From Our 2014 Archives
'Doctor, Please Review This Checklist Before My Surgery'
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FRIDAY, Jan. 24, 2014 (HealthDay News) -- Surgery might be less risky for patients if they have their surgical team follow a safety checklist, according to new research.
The study looked at the use of the World Health Organization's surgical safety checklist, which was created in 2009 to reduce complications. It outlines 26 tasks that should be undertaken during the three phases of surgery: before anesthesia, before the incision is made and before the patient leaves the operating room.
Specific items on the checklist include reviewing a patient's allergies before administering anesthesia, confirming the surgical site before cutting and making sure sponges and all other surgical instruments are accounted for before wheeling a patient out of the operating room.
Researchers gave the checklist to 43 patients who had their surgical team sign it to confirm they would follow it. Another group of 61 patients did not know about or receive the checklist.
Surgical teams were more likely to follow all 26 checklist items when operating on patients who had the checklists.
For example, allergies were confirmed in 95 percent of patients in the checklist group and 69 percent of patients without the checklist. The surgical site was confirmed before incision in 74 percent of checklist patients and 54 percent of those without a checklist. And formal counts of sponges and surgical instruments were done in 87 percent of checklist patients and 19 percent of those without a checklist.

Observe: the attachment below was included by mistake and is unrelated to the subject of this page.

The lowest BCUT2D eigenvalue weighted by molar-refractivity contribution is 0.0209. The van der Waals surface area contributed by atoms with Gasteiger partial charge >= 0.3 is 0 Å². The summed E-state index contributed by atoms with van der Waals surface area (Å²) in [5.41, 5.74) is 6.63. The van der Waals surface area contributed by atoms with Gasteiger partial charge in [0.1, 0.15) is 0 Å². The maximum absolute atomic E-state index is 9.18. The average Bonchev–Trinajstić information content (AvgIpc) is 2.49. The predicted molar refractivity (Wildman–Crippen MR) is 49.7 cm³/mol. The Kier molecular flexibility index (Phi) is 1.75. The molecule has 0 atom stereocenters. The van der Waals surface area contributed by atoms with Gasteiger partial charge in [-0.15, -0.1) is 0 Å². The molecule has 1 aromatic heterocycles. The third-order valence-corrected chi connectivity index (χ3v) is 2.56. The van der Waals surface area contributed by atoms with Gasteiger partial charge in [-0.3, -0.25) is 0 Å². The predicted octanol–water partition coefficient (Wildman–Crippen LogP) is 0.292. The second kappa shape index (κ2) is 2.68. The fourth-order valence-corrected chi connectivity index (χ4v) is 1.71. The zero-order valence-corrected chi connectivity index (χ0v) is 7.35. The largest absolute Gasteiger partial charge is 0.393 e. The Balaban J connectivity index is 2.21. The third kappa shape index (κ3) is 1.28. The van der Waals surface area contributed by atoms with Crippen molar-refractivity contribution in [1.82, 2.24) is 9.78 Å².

All of the patients with a checklist said having it made them feel more comfortable before their surgery, according to the study, which is scheduled for presentation at a meeting of the American Society of Anesthesiologists being held in Dallas from Jan. 24 to 26.
"The checklist is only beneficial when it is used, and we found that involving patients helps ensure that surgical teams complied with it," Dr. Seth Christian, director of quality for the department of anesthesiology at the Tulane University Hospital and Clinic in New Orleans, said in a society news release.
"Empowering patients to participate in their own care creates a culture of safety and makes them feel safer -- and rightly so," Christian said.
-- Robert Preidt
SOURCE: American Society of Anesthesiologists, news release, Jan. 24, 2014